Monday, November 6, 2023

"Cold Planet Warm Heart" by Fortune's Fool Theatre at Crane Theater

Fortune's Fool Theatre's new original musical Cold Planet Warm Heart is billed as "a warm-hearted, family-friendly science fiction tale that explores themes of immigration, inclusion, and the need to both discover and follow our heart's desire." I found it to be really cute and sweet, and definitely appropriate for kids (although I didn't see any in the audience on opening night). It's a feel-good piece for adults too, about community, and finding love in unexpected places, and creating a peace-filled world. Teaming up again after 2017's lovely The Lady with a Lap Dog, Daniel Pinkerton (book and lyrics) and Robert Elhai (music) have created a fun musical with great songs that are both comic and poignant. The six-person all-female cast, some of whom play multiple characters, give earnest, heart-felt, and funny performances and sing the at times intricate score well. Check it out, with or without kids, at the Crane Theater in Northeast Minneapolis now through November 19.

The framework of the story is a pageant, held weekly in the small town of Median, Minnesota, home of the Upper Midwest Center for Universal Peace, to commemorate the remarkable event of an alien landing in their midst some years ago. This is a fun and clever musical-within-a-musical device that allows for some exposition, and that small town pageant feel. Some of the townspeople are playing themselves, some are played by actors. The story revolves around Andy (Madison Fairbanks), short for Andromeda, a name chosen by her scientist father, who has recently died. 30-year-old Andy dropped out of school where she was studying linguistics (she knows 30 languages) and moved home to live in her mom's (Christine Killian) basement. She works as a barista in her friend and Nigerian immigrant Ifede's (Fawn Wilderson) coffee shop, and is a bit lost trying to figure out who she is and what she wants out of life. Her best friend Sprocket (Xan Mattek) runs the town fix-it shop, and may be in love with her. Into this mundane small town life quite literally drops an alien named Wubu (Ariel Pinkerton) with whom Andy strikes up a friendship. She uses her training in linguistics to communicate with Wubu using their language of sounds, and introduces them into town life. But when an ICE agent (Eryn Tvete) arrives asking for documentation for the new arrival, the community has to scramble to save their new friend.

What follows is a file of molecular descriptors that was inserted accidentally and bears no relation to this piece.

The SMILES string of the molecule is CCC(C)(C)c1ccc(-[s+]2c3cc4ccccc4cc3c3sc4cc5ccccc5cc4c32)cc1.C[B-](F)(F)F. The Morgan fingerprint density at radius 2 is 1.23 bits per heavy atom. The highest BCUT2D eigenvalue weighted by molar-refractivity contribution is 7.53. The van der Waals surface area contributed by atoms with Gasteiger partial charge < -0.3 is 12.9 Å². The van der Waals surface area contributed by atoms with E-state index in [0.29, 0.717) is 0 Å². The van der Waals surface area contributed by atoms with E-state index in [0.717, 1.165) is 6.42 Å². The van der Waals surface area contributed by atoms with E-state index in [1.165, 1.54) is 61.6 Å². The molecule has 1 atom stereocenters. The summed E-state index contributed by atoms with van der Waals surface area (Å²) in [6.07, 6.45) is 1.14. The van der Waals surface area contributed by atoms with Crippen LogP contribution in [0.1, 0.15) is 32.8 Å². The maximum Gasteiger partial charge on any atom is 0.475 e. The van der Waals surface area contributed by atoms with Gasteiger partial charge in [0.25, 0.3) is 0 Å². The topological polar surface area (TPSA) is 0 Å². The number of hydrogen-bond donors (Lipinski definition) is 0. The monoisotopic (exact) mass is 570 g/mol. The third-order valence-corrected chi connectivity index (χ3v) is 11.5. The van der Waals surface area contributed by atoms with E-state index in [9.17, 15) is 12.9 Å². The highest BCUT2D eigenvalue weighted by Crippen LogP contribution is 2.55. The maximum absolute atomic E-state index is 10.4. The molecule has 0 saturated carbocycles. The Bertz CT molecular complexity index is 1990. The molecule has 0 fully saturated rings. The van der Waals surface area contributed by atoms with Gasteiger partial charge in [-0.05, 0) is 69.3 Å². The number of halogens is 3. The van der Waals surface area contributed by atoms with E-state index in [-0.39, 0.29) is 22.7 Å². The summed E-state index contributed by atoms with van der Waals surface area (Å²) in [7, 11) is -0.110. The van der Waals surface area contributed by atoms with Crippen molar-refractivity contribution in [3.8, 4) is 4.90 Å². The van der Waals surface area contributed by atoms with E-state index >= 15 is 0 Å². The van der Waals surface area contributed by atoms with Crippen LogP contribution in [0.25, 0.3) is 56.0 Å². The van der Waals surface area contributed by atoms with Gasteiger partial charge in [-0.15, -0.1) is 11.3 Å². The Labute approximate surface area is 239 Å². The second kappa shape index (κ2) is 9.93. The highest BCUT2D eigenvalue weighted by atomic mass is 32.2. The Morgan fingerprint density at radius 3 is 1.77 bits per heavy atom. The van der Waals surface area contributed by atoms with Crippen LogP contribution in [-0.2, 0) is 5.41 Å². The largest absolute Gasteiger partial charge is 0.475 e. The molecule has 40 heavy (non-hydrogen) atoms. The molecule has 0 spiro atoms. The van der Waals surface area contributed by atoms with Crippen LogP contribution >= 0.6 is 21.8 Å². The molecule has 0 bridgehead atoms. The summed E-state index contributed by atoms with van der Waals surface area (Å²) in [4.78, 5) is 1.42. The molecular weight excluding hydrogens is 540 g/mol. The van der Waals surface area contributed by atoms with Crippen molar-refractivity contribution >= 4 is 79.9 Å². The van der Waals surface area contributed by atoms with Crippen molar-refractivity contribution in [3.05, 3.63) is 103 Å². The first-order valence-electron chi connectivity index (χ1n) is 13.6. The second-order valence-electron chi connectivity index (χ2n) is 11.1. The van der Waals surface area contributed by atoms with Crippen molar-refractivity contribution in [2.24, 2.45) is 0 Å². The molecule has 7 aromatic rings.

the love triangle of Sprocket (Xan Mattek), Wubu (Ariel Leaf), and 
Andy (Madison Fairbanks, photo courtesy of Fortune's Fool)
Jen Scott directs with a sincere yet playful tone, and a little bit of "we're putting on a show!" energy. I don't see a choreographer listed, but the movement and dancing is well suited to the music and story. Songs range from funny songs like the layered "Little Green Man" to Sprocket's lovely and longing ballad "I Can Be a Hero." The score includes beautiful harmonies and interesting rhythms with overlapping lines, well performed by the cast and the on-stage four-person band led by Music Director Justin D. Cook.

Since this is a small town pageant, the painted 2D set pieces of local buildings are entirely appropriate and add that small town DIY charm. The characters are dressed in comfortable casual clothes, that still allow room for personality. Wubu's costume gives them four arms and four legs, with tentacles hanging from a green hat. Areal Leaf performs the role wordlessly as Wubu speaks in electronic sounds performed by the band, with the English words projected on a screen, but she conveys every emotion in them through her facial expressions and movement of her eight limbs. Wubu's language is sung by Andy, with Madison Fairbanks' strong and clear vocals matching the rise and fall of the electronic sounds. (Set design by Michael Haas, costume design by A. Emily Heaney.)

I really enjoyed this new original musical (my favorite thing), even if I didn't love the ending, in which Andy finds the solution to her problems in a relationship with another... being, rather than finding it within herself. I was also expecting to see more of her dealing with her grief over the death of her father, which is brought up at the beginning and then left unresolved. But on the whole, it's a sweet story with a great score, well performed by the cast.